Trademark disparagement is a cause of action that allows a party to petition the Trademark Trial and Appeal Board (TTAB) of the USPTO to cancel a trademark registration, if the registration "may disparage or falsely suggest a connection with persons . . . institutions, beliefs, or national symbols, or bring them into contempt or disrepute."
After the USPTO refused to allow registration of the term "The Slants", on the basis that it is disparaging under 15 USC 1502(a), the applicant appealed the matter to the Federal Circuit. A Federal Circuit panel first affirmed, based on In re McGinley, 660 F.2d 481 (CCPA 1981), finding no violation of the First Amendment, as the applicant was nontheless free to use the mark without registration.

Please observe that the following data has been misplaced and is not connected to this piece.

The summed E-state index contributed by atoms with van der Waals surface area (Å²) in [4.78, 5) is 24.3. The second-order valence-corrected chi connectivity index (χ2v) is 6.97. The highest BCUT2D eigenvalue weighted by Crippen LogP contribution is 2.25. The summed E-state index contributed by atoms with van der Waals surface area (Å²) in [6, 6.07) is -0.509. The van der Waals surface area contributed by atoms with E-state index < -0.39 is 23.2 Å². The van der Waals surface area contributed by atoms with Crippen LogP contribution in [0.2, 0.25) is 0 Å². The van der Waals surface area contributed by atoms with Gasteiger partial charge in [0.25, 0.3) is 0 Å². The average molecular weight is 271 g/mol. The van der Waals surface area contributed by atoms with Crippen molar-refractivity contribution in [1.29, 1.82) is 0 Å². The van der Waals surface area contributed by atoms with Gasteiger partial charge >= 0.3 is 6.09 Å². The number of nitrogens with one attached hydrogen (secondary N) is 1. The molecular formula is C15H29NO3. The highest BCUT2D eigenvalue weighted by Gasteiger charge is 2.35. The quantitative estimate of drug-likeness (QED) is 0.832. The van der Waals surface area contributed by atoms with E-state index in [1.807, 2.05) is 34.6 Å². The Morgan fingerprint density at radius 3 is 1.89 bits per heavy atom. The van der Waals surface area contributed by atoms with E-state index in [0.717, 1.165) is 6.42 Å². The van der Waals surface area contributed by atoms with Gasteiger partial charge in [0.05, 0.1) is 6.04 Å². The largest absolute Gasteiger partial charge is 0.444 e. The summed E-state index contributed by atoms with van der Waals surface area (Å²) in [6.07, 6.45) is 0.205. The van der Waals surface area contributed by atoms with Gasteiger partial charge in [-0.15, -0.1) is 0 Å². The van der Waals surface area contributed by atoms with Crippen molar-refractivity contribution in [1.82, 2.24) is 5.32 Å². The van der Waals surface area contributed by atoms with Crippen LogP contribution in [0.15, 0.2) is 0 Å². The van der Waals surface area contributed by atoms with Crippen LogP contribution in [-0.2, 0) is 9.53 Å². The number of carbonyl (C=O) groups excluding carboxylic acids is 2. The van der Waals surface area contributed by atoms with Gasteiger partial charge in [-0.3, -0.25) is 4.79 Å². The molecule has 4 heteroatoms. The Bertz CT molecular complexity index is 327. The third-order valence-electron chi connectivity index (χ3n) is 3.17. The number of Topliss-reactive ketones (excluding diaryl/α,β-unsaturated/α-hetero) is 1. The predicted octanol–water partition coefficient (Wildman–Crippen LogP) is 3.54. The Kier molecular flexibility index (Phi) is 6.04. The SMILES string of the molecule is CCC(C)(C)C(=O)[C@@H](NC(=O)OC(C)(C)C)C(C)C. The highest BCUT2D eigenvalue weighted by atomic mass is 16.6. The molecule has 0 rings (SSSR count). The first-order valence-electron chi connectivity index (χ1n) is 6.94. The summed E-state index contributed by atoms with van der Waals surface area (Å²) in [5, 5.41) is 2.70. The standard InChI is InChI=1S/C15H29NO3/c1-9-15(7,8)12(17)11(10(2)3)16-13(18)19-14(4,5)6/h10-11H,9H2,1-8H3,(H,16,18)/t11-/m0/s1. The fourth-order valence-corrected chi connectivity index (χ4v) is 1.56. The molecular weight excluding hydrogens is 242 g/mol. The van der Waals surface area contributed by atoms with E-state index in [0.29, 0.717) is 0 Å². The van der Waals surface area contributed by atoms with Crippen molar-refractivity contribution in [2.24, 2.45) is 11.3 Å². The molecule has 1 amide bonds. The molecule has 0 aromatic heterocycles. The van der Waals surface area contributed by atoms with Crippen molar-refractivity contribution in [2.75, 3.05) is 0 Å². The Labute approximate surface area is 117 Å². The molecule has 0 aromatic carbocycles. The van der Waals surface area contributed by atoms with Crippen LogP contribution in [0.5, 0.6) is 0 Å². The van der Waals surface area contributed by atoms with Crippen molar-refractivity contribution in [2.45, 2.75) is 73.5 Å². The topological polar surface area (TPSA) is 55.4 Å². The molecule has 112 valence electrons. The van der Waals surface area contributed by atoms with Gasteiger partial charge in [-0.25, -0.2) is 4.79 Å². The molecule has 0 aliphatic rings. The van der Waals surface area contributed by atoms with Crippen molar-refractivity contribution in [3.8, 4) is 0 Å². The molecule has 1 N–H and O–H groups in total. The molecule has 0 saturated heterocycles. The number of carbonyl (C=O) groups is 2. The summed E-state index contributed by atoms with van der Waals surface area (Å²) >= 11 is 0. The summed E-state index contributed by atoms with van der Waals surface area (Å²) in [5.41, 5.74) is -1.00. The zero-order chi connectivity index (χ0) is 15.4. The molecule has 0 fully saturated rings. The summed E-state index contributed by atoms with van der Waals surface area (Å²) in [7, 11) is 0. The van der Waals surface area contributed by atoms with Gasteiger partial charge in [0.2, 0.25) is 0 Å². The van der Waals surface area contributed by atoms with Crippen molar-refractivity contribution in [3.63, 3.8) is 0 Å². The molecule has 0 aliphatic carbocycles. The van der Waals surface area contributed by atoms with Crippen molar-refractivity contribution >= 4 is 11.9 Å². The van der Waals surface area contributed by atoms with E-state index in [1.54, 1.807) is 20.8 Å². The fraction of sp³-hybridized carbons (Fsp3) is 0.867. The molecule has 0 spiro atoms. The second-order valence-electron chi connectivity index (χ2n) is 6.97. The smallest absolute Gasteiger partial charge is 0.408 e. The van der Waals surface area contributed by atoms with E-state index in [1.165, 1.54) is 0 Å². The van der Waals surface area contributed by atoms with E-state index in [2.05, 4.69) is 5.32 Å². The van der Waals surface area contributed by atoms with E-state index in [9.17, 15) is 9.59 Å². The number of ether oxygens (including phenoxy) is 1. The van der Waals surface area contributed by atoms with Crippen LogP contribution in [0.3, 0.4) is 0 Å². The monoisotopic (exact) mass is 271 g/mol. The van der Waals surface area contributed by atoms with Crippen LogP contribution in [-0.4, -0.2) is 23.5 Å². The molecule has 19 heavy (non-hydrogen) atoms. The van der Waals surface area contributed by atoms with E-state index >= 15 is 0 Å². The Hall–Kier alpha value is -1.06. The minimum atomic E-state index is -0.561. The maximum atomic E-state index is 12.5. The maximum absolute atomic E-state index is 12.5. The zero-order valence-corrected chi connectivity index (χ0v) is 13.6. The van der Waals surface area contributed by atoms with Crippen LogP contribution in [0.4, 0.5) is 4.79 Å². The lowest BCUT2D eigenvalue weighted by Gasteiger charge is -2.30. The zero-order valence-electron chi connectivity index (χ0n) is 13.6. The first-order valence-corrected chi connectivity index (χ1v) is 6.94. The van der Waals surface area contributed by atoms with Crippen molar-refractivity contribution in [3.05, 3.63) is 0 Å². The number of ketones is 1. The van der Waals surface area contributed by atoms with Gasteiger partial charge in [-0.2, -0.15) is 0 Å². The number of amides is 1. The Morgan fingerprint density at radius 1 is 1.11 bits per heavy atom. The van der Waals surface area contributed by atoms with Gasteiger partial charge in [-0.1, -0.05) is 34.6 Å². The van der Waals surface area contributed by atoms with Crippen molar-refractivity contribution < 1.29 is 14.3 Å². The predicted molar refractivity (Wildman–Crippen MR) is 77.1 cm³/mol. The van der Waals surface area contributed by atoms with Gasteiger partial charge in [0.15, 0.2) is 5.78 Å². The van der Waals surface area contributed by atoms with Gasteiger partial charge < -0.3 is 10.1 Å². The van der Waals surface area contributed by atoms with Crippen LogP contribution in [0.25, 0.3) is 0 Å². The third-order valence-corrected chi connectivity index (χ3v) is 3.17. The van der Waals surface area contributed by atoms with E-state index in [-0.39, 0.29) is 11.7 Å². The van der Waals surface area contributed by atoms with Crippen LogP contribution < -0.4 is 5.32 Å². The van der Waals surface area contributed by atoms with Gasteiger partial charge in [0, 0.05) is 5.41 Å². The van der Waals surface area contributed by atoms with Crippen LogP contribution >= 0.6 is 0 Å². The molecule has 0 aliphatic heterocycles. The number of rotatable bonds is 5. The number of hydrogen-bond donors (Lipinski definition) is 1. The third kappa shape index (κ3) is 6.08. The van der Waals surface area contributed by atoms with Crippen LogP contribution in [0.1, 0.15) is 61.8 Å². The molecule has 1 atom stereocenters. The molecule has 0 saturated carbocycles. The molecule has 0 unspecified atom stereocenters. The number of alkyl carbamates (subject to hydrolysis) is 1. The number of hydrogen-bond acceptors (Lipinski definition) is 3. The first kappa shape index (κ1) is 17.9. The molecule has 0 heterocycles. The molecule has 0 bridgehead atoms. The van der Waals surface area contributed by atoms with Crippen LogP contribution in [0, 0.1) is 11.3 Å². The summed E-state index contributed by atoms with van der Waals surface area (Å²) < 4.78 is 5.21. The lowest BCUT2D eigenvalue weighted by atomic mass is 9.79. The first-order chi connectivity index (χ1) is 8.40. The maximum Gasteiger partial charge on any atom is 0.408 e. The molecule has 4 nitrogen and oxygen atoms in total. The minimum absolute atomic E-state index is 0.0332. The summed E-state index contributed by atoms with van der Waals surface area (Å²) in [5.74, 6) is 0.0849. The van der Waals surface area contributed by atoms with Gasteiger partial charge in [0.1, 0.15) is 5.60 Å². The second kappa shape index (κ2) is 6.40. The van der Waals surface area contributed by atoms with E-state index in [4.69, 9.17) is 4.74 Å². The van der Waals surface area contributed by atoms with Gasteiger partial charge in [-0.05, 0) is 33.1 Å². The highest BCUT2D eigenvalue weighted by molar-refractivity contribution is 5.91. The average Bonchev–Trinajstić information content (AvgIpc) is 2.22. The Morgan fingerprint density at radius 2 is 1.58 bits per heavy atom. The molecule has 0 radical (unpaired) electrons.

However, a later en banc panel of the Federal Circuit granted further review, and found that 1502(a) did violate the First Amendment, as the disparagement provision is neither conent or viewpoint neutral, and that the loss of a federal government right, even standing alone, has a chilling effect on speech.
The full case and opinion can be found at -- http://www.cafc.uscourts.gov/sites/default/files/s14-1203_Opinion_2-11-2016_1-correted.pdf